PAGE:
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Why won't this code work?

You wouldn't think it by this question, but I have been writing C and assembly
for 15 years, and Delphi for 4 or so. Luckily I have largely avoided pointers in
Delphi until now. My syntax below may not be exactly correct, but I made it up
on the fly.

Why won't this work?:

type MyType
??? blah
??? blah
end;

procedure??? MyProc;
var
??? Ptr?????? :Pointer;
begin
??? Ptr:=@AddressOfBuffer;
??? While (SomethingIsTrue) do
??? begin
??????? DoSomethingWith(Ptr);
??????? Ptr:=Ptr+SizeOf(MyType);??? //This is the problem
??? end;
end;

I guess my question is really; How do you add a number to a pointer? You can
Inc() the pointer, but can't add to it. I know I can make a type that is a
pointer to MyType and Inc() that, but that will not work for me in this case.

--
Thanks,
Ron Davis
c...@oaktree.net
?

 

Re:Why won't this code work?


Hello

Try this:
P := Pointer(Integer(P) + SizeOf(Something));

Regards,

Lars Arvidsson

Ron Davis skrev i meddelandet <37C6D734.4EEF5...@Oaktree.net>...

Quote
>You wouldn't think it by this question, but I have been writing C and
assembly
>for 15 years, and Delphi for 4 or so. Luckily I have largely avoided
pointers in
>Delphi until now. My syntax below may not be exactly correct, but I made it
up
>on the fly.

>Why won't this work?:

>type MyType
> blah
> blah
>end;

>procedure MyProc;
>var
> Ptr :Pointer;
>begin
> Ptr:=@AddressOfBuffer;
> While (SomethingIsTrue) do
> begin
> DoSomethingWith(Ptr);
> Ptr:=Ptr+SizeOf(MyType); //This is the problem
> end;
>end;

>I guess my question is really; How do you add a number to a pointer? You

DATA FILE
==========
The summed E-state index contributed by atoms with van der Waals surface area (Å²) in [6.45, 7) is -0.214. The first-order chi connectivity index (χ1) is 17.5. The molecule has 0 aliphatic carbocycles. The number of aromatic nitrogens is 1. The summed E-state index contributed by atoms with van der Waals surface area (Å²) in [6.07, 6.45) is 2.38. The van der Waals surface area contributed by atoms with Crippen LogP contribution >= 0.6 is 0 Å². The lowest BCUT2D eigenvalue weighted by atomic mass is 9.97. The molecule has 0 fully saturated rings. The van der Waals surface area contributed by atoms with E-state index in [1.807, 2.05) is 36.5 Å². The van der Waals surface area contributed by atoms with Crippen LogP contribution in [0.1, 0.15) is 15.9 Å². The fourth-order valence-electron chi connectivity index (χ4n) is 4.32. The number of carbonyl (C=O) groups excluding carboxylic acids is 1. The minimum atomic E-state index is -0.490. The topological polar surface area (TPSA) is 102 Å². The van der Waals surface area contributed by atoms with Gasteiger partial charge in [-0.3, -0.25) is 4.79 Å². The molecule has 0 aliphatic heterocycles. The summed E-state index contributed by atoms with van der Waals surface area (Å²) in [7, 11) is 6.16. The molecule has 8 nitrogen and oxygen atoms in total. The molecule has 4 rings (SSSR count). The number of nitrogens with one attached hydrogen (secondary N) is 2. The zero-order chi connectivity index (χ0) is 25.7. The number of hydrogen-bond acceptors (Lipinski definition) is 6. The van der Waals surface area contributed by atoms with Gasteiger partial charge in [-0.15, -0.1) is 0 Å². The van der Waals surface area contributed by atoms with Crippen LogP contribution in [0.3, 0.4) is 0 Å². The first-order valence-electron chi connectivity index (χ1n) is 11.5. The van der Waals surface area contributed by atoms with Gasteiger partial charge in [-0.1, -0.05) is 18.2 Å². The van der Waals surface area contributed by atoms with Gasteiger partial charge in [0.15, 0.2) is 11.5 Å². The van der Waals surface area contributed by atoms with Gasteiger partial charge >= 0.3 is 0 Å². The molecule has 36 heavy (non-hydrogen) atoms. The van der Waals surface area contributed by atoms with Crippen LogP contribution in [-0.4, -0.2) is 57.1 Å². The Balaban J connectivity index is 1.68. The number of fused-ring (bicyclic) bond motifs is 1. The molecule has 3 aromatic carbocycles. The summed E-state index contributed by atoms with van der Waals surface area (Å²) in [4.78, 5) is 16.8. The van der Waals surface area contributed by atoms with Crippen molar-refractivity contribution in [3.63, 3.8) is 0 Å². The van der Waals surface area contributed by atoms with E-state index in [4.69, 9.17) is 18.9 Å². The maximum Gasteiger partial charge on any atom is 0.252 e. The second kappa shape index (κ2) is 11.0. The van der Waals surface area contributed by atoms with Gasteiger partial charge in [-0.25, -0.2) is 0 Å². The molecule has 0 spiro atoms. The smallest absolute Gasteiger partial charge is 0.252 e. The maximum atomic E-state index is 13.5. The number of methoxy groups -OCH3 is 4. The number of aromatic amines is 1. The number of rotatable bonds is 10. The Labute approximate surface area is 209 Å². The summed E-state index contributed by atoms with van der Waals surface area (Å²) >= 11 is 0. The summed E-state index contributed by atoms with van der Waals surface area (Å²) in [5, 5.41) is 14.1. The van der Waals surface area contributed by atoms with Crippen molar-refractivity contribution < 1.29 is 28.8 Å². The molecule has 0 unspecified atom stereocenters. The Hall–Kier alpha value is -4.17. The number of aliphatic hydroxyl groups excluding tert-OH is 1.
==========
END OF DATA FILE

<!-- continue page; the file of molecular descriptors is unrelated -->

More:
can
>Inc() the pointer, but can't add to it. I know I can make a type that is a
>pointer to MyType and Inc() that, but that will not work for me in this
case.

>--
>Thanks,
>Ron Davis
>c...@oaktree.net

Re:Why won't this code work?


Quote
Ron Davis <c...@Oaktree.net> wrote in message

news:37C6D734.4EEF5011@Oaktree.net...

Quote
> type MyType
> blah
> blah
> end;

I'll assume "type MyType = record", since records are easy, though I think
it should work for most other types.  AnsiStrings can be complicated when
trated as pointers, since the reference counting is not as stable.

Quote
> procedure MyProc;
> var
> Ptr :Pointer;
> begin
> Ptr:=@AddressOfBuffer;
> While (SomethingIsTrue) do
> begin
> DoSomethingWith(Ptr);
> Ptr:=Ptr+SizeOf(MyType); file://This is the problem
> end;
> end;

> I guess my question is really; How do you add a number to a pointer? You
can
> Inc() the pointer, but can't add to it. I know I can make a type that is a
> pointer to MyType and Inc() that, but that will not work for me in this

case.